Hundreds of claims companies dealing in accident claims have left the industry as a result of a government crackdown on ‘rogue firms’ in the sector. According to the Ministry of Justice, the number of claims management companies registered to handle personal injury claims has fallen from 2,435 in March 2012 to 1,700 in June 2013.
The Legal Aid, Sentencing and Punishment of Offenders (LASPO)
included a ban on the referral fees paid between by lawyers to claims firms for cases.
- You can read the annual report of the the Ministry of Justice’s claims management regulation unit HERE.
- You can read Julie Carlisle on the crackdown HERE.
- You can read Jon Robins on the compo culture HERE and Louise Restell HERE.
‘So hundreds of firms who bombarded the public with adverts for compensation claims may well have voluntarily left the industry – but only to enter another and continue to bombard us from there. The real price of the “strong action to rein in the rogue firms” is to be paid by accident victims.’
‘For all the compo culture scaremongering, ignorance of rights causes far more harm in our society than the bringing of unmeritorious legal claims.’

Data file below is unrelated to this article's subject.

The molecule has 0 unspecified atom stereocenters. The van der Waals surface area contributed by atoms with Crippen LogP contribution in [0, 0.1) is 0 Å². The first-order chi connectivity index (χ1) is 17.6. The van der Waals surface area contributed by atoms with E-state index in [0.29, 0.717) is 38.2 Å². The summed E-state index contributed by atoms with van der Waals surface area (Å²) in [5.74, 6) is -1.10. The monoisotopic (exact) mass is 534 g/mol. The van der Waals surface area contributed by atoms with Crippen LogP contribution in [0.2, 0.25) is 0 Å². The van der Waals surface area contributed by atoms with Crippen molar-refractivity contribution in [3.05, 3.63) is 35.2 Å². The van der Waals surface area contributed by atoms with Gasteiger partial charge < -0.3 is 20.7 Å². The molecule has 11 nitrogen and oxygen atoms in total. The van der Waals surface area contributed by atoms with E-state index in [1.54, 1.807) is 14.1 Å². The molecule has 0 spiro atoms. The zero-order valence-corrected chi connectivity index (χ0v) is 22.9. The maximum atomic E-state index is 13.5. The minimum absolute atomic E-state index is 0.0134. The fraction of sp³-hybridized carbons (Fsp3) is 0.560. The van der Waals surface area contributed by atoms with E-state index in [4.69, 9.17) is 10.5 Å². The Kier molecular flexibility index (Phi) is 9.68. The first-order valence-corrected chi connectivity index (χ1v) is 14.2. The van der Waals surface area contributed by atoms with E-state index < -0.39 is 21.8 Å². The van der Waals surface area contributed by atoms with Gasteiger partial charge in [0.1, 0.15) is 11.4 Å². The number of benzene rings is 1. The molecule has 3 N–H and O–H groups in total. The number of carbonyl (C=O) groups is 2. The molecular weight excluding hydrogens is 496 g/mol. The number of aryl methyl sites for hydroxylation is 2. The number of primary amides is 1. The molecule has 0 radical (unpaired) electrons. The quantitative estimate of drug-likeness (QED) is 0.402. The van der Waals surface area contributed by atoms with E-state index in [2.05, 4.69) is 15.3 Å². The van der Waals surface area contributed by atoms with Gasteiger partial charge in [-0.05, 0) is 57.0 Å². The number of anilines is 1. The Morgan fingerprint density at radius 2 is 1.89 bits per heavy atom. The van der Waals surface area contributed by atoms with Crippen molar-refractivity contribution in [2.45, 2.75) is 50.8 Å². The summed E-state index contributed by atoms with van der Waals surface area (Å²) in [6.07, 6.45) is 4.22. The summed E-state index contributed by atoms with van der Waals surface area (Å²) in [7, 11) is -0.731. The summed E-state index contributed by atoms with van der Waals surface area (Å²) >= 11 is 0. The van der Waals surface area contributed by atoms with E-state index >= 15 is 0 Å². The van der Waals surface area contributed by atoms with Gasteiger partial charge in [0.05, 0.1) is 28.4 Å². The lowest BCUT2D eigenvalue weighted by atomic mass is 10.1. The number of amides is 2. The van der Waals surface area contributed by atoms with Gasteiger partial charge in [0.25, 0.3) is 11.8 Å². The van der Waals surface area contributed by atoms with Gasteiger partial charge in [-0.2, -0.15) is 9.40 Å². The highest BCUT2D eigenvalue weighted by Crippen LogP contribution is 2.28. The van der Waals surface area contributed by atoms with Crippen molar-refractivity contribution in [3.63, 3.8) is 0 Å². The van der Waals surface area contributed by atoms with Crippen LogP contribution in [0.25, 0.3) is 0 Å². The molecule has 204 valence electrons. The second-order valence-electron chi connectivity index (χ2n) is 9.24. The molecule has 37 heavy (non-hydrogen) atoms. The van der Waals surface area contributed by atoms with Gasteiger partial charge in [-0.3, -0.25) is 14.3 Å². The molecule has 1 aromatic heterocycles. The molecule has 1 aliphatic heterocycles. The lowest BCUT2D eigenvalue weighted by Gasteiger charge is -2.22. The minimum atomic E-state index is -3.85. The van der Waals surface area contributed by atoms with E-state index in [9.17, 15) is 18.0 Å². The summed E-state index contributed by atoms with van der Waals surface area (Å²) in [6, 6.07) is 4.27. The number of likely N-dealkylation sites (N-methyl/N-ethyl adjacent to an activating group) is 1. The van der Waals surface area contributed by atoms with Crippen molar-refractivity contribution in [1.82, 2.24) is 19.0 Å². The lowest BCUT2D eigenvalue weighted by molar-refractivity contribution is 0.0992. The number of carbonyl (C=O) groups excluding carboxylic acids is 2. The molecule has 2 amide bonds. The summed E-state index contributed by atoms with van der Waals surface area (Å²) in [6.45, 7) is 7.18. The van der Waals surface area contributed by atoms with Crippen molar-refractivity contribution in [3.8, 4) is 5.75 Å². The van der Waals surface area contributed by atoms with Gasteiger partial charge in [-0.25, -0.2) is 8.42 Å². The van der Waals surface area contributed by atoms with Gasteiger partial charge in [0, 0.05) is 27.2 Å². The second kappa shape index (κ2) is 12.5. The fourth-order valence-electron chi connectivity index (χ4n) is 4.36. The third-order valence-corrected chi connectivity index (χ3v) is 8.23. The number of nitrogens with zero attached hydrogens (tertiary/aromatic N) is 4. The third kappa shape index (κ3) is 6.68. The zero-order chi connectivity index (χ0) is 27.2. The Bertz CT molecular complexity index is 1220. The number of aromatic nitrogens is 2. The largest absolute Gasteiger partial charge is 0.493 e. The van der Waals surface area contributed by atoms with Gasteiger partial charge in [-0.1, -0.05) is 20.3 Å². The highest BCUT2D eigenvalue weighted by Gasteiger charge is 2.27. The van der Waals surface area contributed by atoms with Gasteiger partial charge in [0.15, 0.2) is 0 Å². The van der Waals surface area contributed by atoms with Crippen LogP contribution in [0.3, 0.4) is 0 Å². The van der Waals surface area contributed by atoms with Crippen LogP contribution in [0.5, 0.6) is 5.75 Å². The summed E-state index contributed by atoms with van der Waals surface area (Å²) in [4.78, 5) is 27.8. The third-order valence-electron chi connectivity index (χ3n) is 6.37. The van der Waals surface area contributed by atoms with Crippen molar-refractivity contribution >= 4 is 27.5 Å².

‘Claims companies are – we are reliably informed by lawyers, the government and the press – the scourge of the modern age. Well, they may not all be reputable (find me a market that has no bad apples), but they have been successful because they give consumers what they want.’
Since referral fees were banned under LASPO in April, there has been a crackdown on the centre: the MoJ has visited more than 450 companies; investigated 141; taken action against seven; 13 have surrendered their licence to trade; and four firms being discovered trading without authorisation – which have now been stopped.
‘We have taken strong action to rein in the rogue firms which have gathered in this sector and the impact is now starting to show,’ said justice minister Helen Grant. ‘Ending these fees which fuelled a growing compensation culture has been an important step to reducing the cost of living for ordinary people – who have ultimately been footing the bill for them through their insurance premiums.’
The MoJ also reports on actions taken against the firms which handle PPI claims. In 2012/13 the regulator cancelled the trading licences of 211 companies, audited 129 and issued formal warnings to 285. It has now shut down more than 900 firms since being set up in 2007.
Author: Jon Robins
Jon is editor of the Justice Gap. He is a freelance journalist. Jon’s books include The First Miscarriage of Justice (Waterside Press, 2014), The Justice Gap (LAG, 2009) and People Power (Daily Telegraph/LawPack, 2008). Jon is a journalism lecturer at Winchester University and a visiting senior fellow in access to justice at the University of Lincoln. He is twice winner of the Bar Council’s journalism award (2015 and 2005) and is shortlisted for this year’s Criminal Justice Alliance’s journalism award